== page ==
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6 TABLE OF CONTENTS page ACKNOWLEDGMENTS ................................ ................................ ................................ .. 4 LIST OF TABLES ................................ ................................ ................................ ............ 7 LIST OF FIGURES ................................ ................................ ................................ .......... 8 LIST OF ABBREVIATIONS ................................ ................................ ............................. 9 ABSTRACT ................................ ................................ ................................ ................... 10 CHAPTER 1 DIET OF GREEN TURTLES WORLDWIDE ................................ ........................... 12 2 DIET CHARACTERIZATION IN IMMATURE, NERITIC GREEN TURTLES, CHELONIA MYDAS USING GUT CONTENTS AND STABLE ISOTOPE ANALYSES ................................ ................................ ................................ ............. 17 Introduction ................................ ................................ ................................ ............. 17 Materials and Methods ................................ ................................ ............................ 21 Study Area ................................ ................................ ................................ ........ 21 Sample Collection ................................ ................................ ............................ 22 Stable Isotope Analyses ................................ ................................ ................... 24 Statistical Analyses ................................ ................................ .......................... 25 Results ................................ ................................ ................................ .................... 25 Discussion ................................ ................................ ................................ .............. 27 APPENDIX A JANUARY 2008 DIET COMPOSITION ................................ ................................ ... 35 B JANUARY 2011 DIET COMPOSITION ................................ ................................ ... 37 C 2011 DIET AND BODY SIZE ................................ ................................ .................. 39 D 2011 15 N AND BODY SIZE ................................ ................................ ................... 41 E DIET OF THE GREEN TURTLE, CHELONIA MYDAS ................................ ........... 42 LIST OF REFER ENCES ................................ ................................ ............................... 62 BIOGRAPHICAL SKETCH ................................ ................................ ............................ 68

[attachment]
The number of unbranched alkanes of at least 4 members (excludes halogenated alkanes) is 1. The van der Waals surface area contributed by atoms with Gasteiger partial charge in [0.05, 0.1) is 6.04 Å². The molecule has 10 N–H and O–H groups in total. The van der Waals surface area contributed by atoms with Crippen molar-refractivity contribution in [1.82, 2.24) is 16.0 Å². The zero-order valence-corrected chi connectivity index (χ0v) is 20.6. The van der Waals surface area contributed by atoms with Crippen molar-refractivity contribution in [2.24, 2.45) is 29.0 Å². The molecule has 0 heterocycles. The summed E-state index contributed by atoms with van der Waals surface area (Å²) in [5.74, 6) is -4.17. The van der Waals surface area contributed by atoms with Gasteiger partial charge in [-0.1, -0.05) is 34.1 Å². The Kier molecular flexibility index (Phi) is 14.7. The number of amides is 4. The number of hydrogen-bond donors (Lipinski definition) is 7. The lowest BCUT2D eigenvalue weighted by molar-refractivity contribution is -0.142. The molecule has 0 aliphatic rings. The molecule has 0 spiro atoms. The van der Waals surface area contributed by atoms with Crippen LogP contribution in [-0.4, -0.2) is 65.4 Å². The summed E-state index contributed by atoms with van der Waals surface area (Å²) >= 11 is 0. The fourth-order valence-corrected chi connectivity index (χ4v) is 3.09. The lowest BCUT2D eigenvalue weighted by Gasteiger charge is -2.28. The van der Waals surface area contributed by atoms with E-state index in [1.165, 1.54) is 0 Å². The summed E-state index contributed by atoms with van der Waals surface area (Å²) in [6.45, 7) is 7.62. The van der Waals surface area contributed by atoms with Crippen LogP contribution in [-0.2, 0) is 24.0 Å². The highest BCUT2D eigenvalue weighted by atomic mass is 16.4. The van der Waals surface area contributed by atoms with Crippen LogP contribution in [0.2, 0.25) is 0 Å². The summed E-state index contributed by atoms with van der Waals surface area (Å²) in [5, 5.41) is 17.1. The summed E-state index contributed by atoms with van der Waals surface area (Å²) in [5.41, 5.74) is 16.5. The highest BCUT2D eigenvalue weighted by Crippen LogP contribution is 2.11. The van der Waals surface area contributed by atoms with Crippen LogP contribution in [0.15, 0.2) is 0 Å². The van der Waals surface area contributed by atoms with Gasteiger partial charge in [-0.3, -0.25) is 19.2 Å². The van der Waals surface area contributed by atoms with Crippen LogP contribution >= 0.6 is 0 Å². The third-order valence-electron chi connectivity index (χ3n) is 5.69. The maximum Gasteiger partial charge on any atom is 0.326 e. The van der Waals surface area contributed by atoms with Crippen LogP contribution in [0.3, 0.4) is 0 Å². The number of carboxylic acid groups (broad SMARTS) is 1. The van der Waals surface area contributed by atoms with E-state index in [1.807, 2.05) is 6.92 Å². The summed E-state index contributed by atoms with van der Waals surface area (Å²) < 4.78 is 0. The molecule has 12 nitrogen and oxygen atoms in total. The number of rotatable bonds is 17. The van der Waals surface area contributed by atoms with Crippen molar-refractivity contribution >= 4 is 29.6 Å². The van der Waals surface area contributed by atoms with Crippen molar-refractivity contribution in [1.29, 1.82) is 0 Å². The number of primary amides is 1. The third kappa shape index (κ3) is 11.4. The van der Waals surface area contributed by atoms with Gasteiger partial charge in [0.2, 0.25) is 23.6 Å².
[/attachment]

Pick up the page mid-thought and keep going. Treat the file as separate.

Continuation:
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7 LIST OF TABLES Table page 2 1 Diet composition of juvenile green turtles in St. Joseph Bay, Florida ................. 31 E 1 Diet of the green turtle, Chelonia mydas ................................ ............................ 42